Carnosine

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Carnosine[1]
Carnosine.svg
Names
IUPAC name
(2S)-2-[(3-Amino-1-oxopropyl)amino]-3-(3H-imidazol-4-yl)propanoic acid
Other names
β-Alanyl-L-histidine
Identifiers
3D model (JSmol)
ChEBI
ChEMBL
ChemSpider
ECHA InfoCard 100.005.610
KEGG
UNII
Properties
C9H14N4O3
Molar mass 226.24 g·mol−1
Appearance Crystalline solid
Melting point 253 °C (487 °F; 526 K) (decomposition)
Except where otherwise noted, data are given for materials in their standard state (at 25 °C [77 °F], 100 kPa).
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Infobox references

Carnosine (beta-alanyl-L-histidine), featuring the characteristic Imidazole-ring, is a dipeptide molecule, made up of the amino acids beta-alanine and histidine. It is highly concentrated in muscle and brain tissues.

Carnosine and carnitine were discovered by Russian chemist Vladimir Gulevich.[2] It has been proven to scavenge reactive oxygen species (ROS), as well as alpha-beta unsaturated aldehydes formed from peroxidation of cell membrane fatty acids during oxidative stress. It is also a zwitterion, a neutral molecule with a positive and negative end.[citation needed]

Like carnitine, carnosine is composed of the root word carn, meaning "flesh", alluding to its prevalence in animal protein.[3] A vegetarian (especially vegan) diet provides less carnosine, compared to levels found in a diet including meat.[4]

Carnosine can chelate divalent metal ions.[5]

Carnosine can increase the Hayflick limit in human fibroblasts,[6] as well as appearing to reduce the telomere shortening rate.[7] It is also considered as a geroprotector.[8]

Physiological effects[edit]

Atherosclerosis and aging[edit]

Carnosine acts as an antiglycating agent, reducing the rate of formation of advanced glycation end-products (substances that can be a factor in the development or worsening of many degenerative diseases, such as diabetes, atherosclerosis, chronic renal failure, and Alzheimer's disease[9]), and ultimately reducing development of atherosclerotic plaque build-up.[5][10][11] Chronic glycolysis is speculated to accelerate aging, making carnosine a candidate for therapeutic potential.[12]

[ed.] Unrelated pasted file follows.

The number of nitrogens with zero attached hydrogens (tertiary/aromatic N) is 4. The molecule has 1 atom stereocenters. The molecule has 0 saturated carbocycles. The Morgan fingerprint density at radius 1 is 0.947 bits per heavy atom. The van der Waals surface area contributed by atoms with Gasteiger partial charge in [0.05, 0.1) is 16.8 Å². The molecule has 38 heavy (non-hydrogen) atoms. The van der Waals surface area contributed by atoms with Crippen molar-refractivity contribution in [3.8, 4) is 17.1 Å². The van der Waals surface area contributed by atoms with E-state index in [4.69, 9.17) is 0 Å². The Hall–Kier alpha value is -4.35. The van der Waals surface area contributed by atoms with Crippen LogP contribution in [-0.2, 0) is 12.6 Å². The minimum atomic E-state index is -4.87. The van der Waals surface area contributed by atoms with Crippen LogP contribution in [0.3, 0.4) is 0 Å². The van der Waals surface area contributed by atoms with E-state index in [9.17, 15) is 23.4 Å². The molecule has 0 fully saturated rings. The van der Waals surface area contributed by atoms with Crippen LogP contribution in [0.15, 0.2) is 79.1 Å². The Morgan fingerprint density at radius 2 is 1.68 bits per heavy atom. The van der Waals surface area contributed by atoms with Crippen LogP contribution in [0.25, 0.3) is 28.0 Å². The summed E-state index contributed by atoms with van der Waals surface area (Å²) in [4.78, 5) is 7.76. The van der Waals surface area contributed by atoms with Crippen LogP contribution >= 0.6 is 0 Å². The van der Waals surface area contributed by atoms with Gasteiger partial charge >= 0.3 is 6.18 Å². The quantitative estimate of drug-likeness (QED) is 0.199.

See also[edit]

References[edit]

  1. ^ "C9625 L-Carnosine ~99%, crystalline". Sigma-Aldrich. 
  2. ^ Gulewitsch, Wl.; Amiradžibi, S. (1900). "Ueber das Carnosin, eine neue organische Base des Fleischextractes". Berichte der deutschen chemischen Gesellschaft. 33 (2): 1902–1903. doi:10.1002/cber.19000330275. 
  3. ^ Hipkiss, A. R. (2006). "Does chronic glycolysis accelerate aging? Could this explain how dietary restriction works?". Annals of the New York Academy of Sciences. 1067: 361–8. doi:10.1196/annals.1354.051. PMID 16804012. 
  4. ^ Alan R. Hipkiss (2009). "Chapter 3: Carnosine and Its Possible Roles in Nutrition and Health". Advances in Food and Nutrition Research. 
  5. ^ a b Reddy, V. P.; Garrett, MR; Perry, G; Smith, MA (2005). "Carnosine: A Versatile Antioxidant and Antiglycating Agent". Science of Aging Knowledge Environment. 2005 (18): pe12. doi:10.1126/sageke.2005.18.pe12. PMID 15872311. 
  6. ^ McFarland, G; Holliday, R (1994). "Retardation of the Senescence of Cultured Human Diploid Fibroblasts by Carnosine". Experimental Cell Research. 212 (2): 167–75. doi:10.1006/excr.1994.1132. PMID 8187813. 
  7. ^ Shao, Lan; Li, Qing-Huan; Tan, Zheng (2004). "L-Carnosine reduces telomere damage and shortening rate in cultured normal fibroblasts". Biochemical and Biophysical Research Communications. 324 (2): 931–6. doi:10.1016/j.bbrc.2004.09.136. PMID 15474517. 
  8. ^ Boldyrev, A. A.; Stvolinsky, S. L.; Fedorova, T. N.; Suslina, Z. A. (2010). "Carnosine as a natural antioxidant and geroprotector: From molecular mechanisms to clinical trials". Rejuvenation Research. 13 (2-3): 156–8. doi:10.1089/rej.2009.0923. PMID 20017611. 
  9. ^ Vistoli, G; De Maddis, D; Cipak, A; Zarkovic, N; Carini, M; Aldini, G (Aug 2013). "Advanced glycoxidation and lipoxidation end products (AGEs and ALEs): an overview of their mechanisms of formation". Free Radic Res. 47: Suppl 1:3–27. doi:10.3109/10715762.2013.815348. PMID 23767955. 
  10. ^ Rashid, Imran; Van Reyk, David M.; Davies, Michael J. (2007). "Carnosine and its constituents inhibit glycation of low-density lipoproteins that promotes foam cell formation in vitro". FEBS Letters. 581 (5): 1067–70. doi:10.1016/j.febslet.2007.01.082. PMID 17316626. 
  11. ^ Hipkiss, A. R. (2005). "Glycation, ageing and carnosine: Are carnivorous diets beneficial?". Mechanisms of Ageing and Development. 126 (10): 1034–9. doi:10.1016/j.mad.2005.05.002. PMID 15955546. 
  12. ^ Hipkiss, A. R. (2006). "Does Chronic Glycolysis Accelerate Aging? Could This Explain How Dietary Restriction Works?". Annals of the New York Academy of Sciences. 1067: 361–8. doi:10.1196/annals.1354.051. PMID 16804012.